Hmm... I've got a question about this. How important is it that their nature is so obvious?
I'm thinking of a character from Medaka Box
, who seems to satisfy a number of objective criteria but also doesn't seem to match the "feel" of the descriptions being given. She's older than the universe, clearly only in a human form because she feels like it (and has as many other forms as she likes, including disgusting "tentacles and too many eyes" ones), looks down on humanity as no more important than rocks, freaks out another character with empathy powers when they first meet, casually breaks the laws of both physics and magic, and has a nonsensical motive that doesn't even involve her own success.
But she's also really cheerful? And quite reasonable? She casually introduces herself as inhuman and likes to talk. A lot. Which I guess means she likes to talk to rocks? Despite being essentially omnipotent, she prefers to avoid conflict by convincing people that they have no reason to fight her through Breaking Lectures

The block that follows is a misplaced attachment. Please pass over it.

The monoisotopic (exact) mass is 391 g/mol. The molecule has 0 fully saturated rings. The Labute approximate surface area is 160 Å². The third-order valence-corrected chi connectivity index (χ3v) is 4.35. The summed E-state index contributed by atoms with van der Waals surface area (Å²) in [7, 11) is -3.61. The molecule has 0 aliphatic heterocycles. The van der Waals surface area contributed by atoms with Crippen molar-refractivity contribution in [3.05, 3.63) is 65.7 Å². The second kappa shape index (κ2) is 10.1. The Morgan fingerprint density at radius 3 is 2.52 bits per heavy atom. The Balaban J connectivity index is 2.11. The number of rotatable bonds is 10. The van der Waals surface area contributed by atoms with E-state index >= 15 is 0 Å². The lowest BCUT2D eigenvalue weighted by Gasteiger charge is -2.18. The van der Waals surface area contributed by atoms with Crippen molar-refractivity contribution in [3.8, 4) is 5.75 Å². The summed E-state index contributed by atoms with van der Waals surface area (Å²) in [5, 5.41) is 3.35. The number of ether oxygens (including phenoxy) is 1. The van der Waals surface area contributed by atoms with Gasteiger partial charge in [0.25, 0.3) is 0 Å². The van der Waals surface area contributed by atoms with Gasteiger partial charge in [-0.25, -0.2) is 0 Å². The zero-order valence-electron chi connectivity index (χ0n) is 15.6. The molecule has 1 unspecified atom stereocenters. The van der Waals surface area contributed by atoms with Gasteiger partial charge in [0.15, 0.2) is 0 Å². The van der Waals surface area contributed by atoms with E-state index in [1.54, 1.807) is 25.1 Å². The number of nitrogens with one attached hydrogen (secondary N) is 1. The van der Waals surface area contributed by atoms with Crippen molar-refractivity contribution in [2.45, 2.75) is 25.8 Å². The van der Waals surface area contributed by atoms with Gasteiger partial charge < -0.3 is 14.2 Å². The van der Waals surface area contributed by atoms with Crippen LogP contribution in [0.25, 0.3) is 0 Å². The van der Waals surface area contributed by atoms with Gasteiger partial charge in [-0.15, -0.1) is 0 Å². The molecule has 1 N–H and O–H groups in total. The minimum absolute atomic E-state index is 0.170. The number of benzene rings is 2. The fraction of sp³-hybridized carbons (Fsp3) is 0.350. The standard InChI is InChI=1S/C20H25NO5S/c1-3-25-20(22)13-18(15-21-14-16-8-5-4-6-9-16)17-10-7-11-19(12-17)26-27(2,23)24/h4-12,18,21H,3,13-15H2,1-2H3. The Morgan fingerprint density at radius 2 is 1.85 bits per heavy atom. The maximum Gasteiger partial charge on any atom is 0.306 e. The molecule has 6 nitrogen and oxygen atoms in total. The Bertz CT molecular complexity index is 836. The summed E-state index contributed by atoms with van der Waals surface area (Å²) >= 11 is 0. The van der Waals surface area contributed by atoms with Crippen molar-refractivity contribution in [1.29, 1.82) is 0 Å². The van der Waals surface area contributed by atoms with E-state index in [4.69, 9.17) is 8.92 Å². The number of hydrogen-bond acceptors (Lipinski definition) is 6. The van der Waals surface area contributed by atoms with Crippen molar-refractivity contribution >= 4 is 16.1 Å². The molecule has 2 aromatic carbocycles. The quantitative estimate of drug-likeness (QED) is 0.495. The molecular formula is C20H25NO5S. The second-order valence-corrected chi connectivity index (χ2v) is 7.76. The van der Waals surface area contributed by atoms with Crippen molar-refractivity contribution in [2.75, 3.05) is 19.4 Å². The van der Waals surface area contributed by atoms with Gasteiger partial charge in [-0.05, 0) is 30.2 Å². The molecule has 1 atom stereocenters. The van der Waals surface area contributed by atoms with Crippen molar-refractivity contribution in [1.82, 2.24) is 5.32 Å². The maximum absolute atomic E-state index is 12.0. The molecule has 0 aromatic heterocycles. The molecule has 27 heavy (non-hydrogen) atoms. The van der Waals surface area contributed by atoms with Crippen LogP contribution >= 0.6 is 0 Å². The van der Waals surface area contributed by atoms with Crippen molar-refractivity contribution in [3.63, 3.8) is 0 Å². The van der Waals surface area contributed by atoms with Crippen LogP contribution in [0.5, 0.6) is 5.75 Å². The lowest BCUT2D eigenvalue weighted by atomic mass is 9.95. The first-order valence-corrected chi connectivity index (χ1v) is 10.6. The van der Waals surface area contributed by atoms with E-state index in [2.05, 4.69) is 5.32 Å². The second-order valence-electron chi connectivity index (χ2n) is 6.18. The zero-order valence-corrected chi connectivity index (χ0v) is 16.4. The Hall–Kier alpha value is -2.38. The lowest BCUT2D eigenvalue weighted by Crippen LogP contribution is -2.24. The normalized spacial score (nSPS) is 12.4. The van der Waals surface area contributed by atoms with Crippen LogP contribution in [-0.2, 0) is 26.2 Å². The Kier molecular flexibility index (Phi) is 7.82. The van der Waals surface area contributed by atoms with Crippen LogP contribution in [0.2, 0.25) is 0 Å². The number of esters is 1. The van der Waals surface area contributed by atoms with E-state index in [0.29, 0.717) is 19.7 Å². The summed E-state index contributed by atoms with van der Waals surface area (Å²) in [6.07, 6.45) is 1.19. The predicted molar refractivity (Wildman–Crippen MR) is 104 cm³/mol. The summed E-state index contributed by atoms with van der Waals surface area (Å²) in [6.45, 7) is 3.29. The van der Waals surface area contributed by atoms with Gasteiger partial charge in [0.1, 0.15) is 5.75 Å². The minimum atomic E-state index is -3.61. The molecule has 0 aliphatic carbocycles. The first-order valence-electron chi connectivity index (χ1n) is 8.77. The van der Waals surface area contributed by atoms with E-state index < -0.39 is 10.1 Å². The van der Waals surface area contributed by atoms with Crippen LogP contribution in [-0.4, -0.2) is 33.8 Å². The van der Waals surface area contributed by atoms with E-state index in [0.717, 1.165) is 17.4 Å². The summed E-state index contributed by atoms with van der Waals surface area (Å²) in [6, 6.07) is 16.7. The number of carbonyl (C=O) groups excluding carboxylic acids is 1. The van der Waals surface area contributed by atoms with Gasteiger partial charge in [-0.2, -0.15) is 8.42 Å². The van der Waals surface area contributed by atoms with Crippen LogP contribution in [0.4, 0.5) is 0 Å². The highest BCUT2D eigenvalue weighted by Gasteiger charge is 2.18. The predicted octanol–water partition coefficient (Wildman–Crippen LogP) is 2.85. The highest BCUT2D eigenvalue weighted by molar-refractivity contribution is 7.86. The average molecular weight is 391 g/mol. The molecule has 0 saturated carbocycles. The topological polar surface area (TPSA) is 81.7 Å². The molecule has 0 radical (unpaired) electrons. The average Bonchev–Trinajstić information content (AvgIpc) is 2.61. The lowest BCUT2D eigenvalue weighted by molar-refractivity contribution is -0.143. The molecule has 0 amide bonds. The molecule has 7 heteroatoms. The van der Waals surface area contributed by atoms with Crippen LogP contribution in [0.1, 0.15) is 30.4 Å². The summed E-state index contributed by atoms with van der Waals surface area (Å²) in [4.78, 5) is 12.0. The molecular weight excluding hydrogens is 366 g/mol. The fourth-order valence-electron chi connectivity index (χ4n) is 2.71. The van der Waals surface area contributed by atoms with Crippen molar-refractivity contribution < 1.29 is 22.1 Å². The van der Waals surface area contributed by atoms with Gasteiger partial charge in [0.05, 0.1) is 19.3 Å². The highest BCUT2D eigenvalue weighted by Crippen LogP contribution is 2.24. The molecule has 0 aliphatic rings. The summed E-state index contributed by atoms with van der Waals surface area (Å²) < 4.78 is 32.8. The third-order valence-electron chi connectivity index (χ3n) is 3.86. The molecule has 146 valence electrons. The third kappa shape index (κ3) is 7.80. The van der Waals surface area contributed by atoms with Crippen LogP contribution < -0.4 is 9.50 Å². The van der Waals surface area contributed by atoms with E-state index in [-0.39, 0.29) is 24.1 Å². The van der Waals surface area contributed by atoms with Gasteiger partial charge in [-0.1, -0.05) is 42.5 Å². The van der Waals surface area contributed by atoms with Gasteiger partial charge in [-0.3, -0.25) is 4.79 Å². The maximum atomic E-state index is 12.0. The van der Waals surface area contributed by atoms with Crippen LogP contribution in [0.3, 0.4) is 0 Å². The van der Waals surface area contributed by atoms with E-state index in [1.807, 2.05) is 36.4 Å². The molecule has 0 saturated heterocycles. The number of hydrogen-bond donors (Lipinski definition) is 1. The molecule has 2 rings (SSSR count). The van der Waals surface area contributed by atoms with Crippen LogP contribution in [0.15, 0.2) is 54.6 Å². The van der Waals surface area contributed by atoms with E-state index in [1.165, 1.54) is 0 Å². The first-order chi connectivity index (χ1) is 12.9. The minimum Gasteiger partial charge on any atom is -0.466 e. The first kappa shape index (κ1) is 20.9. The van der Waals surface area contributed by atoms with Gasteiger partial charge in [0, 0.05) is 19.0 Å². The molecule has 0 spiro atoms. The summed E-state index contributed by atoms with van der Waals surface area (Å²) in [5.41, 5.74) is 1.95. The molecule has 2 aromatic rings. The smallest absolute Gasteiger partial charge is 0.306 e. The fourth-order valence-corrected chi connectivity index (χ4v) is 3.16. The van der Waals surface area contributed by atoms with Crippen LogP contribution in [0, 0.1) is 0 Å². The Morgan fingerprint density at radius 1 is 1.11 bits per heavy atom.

. And she gets a lot of conflict because a lot of characters instinctively see her as something monstrous.
Which is basically to say that because
of her alien mindset and alien intelligence, she acts way more human than she has any reason to, and indeed more human than most of the characters. So the characters see her as a monster, she has monstrous powers and alien thoughts, but... it seems pretty obvious to me that she's not this trope. What exactly is there other than the subjective reaction?
Honestly, the more I think about it, this seems less and less like a trope and more like a writing style. A way of describing something seemingly ordinary as very wrong.